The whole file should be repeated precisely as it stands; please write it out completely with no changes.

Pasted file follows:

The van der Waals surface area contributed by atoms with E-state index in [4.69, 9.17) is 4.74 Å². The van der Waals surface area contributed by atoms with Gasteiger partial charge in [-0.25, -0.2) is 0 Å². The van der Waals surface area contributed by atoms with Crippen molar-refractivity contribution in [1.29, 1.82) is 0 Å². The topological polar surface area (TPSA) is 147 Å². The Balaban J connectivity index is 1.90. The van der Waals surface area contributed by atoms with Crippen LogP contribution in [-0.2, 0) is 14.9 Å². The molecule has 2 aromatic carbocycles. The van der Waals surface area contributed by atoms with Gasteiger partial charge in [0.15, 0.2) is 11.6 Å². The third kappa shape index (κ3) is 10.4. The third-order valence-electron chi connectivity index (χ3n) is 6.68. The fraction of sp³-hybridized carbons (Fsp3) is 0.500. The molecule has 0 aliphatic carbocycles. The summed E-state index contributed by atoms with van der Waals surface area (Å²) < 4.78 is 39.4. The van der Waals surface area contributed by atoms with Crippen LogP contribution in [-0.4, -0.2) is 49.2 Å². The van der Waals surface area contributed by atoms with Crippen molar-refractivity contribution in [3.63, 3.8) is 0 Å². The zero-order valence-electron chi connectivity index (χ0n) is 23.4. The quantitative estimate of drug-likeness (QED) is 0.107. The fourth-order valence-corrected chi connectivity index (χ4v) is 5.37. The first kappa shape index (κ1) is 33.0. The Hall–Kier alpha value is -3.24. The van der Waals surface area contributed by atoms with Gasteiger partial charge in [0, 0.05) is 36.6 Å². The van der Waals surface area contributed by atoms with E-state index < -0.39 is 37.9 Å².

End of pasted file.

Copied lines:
The van der Waals surface area contributed by atoms with E-state index in [4.69, 9.17) is 4.74 Å². The van der Waals surface area contributed by atoms with Gasteiger partial charge in [-0.25, -0.2) is 0 Å². The van der Waals surface area contributed by atoms with Crippen molar-refractivity contribution in [1.29, 1.82) is 0 Å². The topological polar surface area (TPSA) is 147 Å². The Balaban J connectivity index is 1.90. The van der Waals surface area contributed by atoms with Crippen LogP contribution in [-0.2, 0) is 14.9 Å². The molecule has 2 aromatic carbocycles. The van der Waals surface area contributed by atoms with Gasteiger partial charge in [0.15, 0.2) is 11.6 Å². The third kappa shape index (κ3) is 10.4. The third-order valence-electron chi connectivity index (χ3n) is 6.68. The fraction of sp³-hybridized carbons (Fsp3) is 0.500. The molecule has 0 aliphatic carbocycles. The summed E-state index contributed by atoms with van der Waals surface area (Å²) < 4.78 is 39.4. The van der Waals surface area contributed by atoms with Crippen LogP contribution in [-0.4, -0.2) is 49.2 Å². The van der Waals surface area contributed by atoms with Crippen molar-refractivity contribution in [3.63, 3.8) is 0 Å². The zero-order valence-electron chi connectivity index (χ0n) is 23.4. The quantitative estimate of drug-likeness (QED) is 0.107. The fourth-order valence-corrected chi connectivity index (χ4v) is 5.37. The first kappa shape index (κ1) is 33.0. The Hall–Kier alpha value is -3.24. The van der Waals surface area contributed by atoms with Gasteiger partial charge in [0, 0.05) is 36.6 Å². The van der Waals surface area contributed by atoms with E-state index < -0.39 is 37.9 Å².